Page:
- The priest read a sermon about the martyrdom of Saint Anthony.
- Boredom is something my children often complain about on long car journeys.
- We went on holiday last year to the Kingdom of the Netherlands.
- We chose the restaurant to go to at random as we didn’t know which was best.
- I seldom go to the gym as I find it very boring.
- The author’s books showed that he was full of wisdom about the economy.
- Many people nowadays are keen to chase stardom.
- Freedom of choice is an important ideal in many countries.
Ethnographic: relating to the scientific description of people and cultures with their customs, habits, and mutual differences.
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TOEIC Grammar Guide – Comparative and Superlative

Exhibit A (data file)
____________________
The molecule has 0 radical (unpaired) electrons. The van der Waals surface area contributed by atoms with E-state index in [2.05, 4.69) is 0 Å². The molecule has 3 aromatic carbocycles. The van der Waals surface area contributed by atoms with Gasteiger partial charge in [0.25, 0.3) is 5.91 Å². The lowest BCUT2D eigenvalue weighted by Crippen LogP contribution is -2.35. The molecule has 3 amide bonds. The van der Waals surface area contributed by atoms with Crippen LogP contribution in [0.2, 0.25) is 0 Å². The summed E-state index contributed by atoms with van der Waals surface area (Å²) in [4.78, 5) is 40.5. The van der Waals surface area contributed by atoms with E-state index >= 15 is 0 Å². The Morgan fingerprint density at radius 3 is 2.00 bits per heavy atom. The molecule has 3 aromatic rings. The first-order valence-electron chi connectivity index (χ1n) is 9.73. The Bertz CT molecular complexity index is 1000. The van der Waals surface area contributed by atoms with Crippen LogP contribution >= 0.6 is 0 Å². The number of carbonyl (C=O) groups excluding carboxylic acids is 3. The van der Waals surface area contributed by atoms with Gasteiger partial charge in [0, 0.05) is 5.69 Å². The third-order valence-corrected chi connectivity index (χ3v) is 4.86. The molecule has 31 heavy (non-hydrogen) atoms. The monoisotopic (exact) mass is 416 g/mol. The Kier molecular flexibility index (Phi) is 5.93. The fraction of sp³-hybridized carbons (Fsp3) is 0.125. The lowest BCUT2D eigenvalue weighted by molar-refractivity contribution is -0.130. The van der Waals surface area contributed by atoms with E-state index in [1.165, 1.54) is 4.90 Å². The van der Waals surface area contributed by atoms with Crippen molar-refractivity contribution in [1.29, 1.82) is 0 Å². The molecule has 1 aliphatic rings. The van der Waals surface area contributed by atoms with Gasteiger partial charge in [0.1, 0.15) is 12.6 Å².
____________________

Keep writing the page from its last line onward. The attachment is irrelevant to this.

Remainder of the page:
|TOEIC | Grammar: Comparative and Superlative||Previous Up Next|
Adjectives and adverbs can be used to make comparisons. They are used to show what is different or similar about two or more things. There are three kinds of possible comparisons: equal, comparative and superlative.
Forming the comparative and superlative forms usually depends on the number of syllables in the adjective. Learn the rules for each type of adjective and adverb. Do not combine the two ways of forming comparisons in a single sentence.
An adjective or adverb is used to show that two things share a quality in the same amount. A quality shared in the same amount means that the two things are equal is some way. The form used to make this kind of comparison is as adjective / adverb as. The as as comparison is better known as a correlative conjunction.
- Adjective Examples:
- Our boss is as friendly as yours.
- Her vacation lasted as long as her boyfriends vacation.
- Adverb Examples: